Great Black Men of Color featured on TonyBrownsJournal.com and Soul of the South TN Network ... Frederick Douglass, Dr. Khalid Al-Mansour, Medgar Evers, J. A. Rogers and Dr. John Henrik Clarke
Tony Brown returns to the education arena as consultant and spokesperson for a soon-to-be-released 2019 version of a video game-based English Grammar Learning System. FOR INFO, CLICK HERE: www.TonyBrownsJournal.com/EGLS
MON., NOV. 19 – TBJ #2405 -- ORIGINS – PART 1: Khalid Al-Mansour, dynamic author of numerous books on Black history and culture, discusses the origin and achievements of the Black African Diaspora. Dr. Al-Mansour traces what he calls an illustrious history that has been buried throughout the ages.
TUES., NOV. 20 – TBJ #2406 – SLAVE VALUES – PART 2: Dr. Khalid Al-Mansour continues his discussion of Black history and culture. He details the effects of “slave values” on the African-American psyche and says that this slave mentality is the central crippling force in the African-American community. The presence of Islam in Africa is also examined.
WED., NOV. 21 – TBJ #323 -- GREAT BLACK MEN OF COLOR: J.A. Rogers spent the majority of his lifetime pioneering the field of Black studies with his exhaustive research on the major names in Black history whose contributions or even very existence have been glossed over. Dr. John Henrik Clark discusses Rogers’ book “Great Black Men of Color” and other important and historical work by Rogers.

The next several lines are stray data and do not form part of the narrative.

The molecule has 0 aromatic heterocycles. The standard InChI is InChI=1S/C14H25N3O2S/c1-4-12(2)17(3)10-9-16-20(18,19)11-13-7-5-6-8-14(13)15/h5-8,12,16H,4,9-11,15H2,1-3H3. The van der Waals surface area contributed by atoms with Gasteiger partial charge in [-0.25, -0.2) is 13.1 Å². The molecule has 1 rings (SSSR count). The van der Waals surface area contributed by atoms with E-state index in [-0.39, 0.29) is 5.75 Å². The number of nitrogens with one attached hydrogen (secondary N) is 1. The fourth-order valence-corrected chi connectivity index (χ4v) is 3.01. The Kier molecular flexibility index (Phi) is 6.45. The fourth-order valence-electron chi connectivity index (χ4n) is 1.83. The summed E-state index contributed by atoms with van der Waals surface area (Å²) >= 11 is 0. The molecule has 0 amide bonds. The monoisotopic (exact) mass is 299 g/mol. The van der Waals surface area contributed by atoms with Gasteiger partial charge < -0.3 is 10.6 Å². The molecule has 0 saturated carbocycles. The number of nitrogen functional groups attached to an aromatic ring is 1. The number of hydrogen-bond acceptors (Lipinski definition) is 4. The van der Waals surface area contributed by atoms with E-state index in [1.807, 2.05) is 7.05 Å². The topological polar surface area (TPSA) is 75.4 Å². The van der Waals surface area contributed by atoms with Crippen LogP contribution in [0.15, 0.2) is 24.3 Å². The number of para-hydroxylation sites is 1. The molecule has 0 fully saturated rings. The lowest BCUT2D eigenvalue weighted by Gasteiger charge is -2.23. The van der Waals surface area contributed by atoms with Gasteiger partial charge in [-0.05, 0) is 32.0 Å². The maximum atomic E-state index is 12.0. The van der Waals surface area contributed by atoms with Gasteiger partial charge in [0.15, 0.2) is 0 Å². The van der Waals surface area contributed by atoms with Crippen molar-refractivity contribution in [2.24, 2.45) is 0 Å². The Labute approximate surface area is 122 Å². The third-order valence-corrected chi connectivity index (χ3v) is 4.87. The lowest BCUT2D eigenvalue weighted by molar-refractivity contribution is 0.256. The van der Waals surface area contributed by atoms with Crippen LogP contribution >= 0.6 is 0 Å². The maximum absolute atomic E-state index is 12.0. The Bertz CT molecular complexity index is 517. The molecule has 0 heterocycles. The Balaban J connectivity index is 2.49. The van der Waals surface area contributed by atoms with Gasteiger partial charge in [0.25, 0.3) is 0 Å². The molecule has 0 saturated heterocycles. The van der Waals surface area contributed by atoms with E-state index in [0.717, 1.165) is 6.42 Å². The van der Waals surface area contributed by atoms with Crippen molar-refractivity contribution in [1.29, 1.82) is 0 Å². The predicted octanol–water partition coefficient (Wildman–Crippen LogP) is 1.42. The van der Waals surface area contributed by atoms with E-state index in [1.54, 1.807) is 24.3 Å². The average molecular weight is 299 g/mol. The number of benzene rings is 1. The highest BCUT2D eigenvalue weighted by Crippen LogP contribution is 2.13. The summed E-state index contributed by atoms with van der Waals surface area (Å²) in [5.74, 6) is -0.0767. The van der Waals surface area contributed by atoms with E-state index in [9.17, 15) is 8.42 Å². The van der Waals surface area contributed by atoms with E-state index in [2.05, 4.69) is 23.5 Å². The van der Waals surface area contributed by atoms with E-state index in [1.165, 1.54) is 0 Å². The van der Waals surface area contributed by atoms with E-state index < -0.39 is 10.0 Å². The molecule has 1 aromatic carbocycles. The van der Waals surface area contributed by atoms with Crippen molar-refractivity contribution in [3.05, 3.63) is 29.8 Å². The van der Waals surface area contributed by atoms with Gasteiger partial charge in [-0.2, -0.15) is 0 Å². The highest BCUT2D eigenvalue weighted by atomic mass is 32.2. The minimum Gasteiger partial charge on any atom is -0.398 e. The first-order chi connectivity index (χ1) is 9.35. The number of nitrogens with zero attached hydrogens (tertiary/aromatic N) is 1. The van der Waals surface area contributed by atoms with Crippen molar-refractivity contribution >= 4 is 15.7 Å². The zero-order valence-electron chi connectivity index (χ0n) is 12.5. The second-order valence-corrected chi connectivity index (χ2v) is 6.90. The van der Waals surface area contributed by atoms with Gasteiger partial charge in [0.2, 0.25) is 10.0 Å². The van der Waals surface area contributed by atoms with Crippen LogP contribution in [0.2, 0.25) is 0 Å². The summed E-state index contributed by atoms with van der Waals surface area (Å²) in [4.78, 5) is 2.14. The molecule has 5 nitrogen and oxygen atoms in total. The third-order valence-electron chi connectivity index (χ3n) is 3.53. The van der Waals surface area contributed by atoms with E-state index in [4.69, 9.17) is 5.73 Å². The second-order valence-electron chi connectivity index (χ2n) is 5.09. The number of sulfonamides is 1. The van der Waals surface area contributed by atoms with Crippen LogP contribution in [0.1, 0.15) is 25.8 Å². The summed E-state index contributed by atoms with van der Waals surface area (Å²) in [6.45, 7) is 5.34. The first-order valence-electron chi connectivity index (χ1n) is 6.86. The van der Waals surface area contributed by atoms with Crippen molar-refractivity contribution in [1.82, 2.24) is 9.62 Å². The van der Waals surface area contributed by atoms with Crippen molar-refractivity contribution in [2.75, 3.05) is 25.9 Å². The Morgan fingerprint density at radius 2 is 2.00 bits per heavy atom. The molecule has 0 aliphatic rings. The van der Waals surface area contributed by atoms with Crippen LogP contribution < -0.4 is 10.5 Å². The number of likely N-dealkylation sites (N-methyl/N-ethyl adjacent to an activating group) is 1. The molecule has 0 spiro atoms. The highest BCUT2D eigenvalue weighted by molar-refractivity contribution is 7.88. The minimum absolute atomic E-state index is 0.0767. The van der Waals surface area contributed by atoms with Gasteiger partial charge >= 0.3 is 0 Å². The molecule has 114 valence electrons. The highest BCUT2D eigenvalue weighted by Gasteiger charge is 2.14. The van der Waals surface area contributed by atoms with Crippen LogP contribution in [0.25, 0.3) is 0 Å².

THURS., NOV. 22 – TBJ #622 – WHO WAS MEDGAR EVERS?: In the early 1950s times were hard for many Black Americans in the old South. Rigid segregation was the rule of the day and African Americans found themselves on the periphery of American life. But even before the birth of the modern civil rights movement, one Black man declared non-violent warfare on the old Jim Crow system. However, Medgar Evers became one of the many casualties of the civil rights struggle.
FRI., NOV. 23 – TBJ #2201 – “IN THE WORDS OF FREDERICK DOUGLASS”: In the 1960s, Rev. Martin Luther King, Jr. was the premier spokesman for the Black community, articulating the struggle for freedom and equality. Rev. King carried on the tradition of another eloquent voice for Black progress and equality, Frederick Douglass. This edition relives the Black struggle to achieve the American dream in pictures and dramatic reenactments.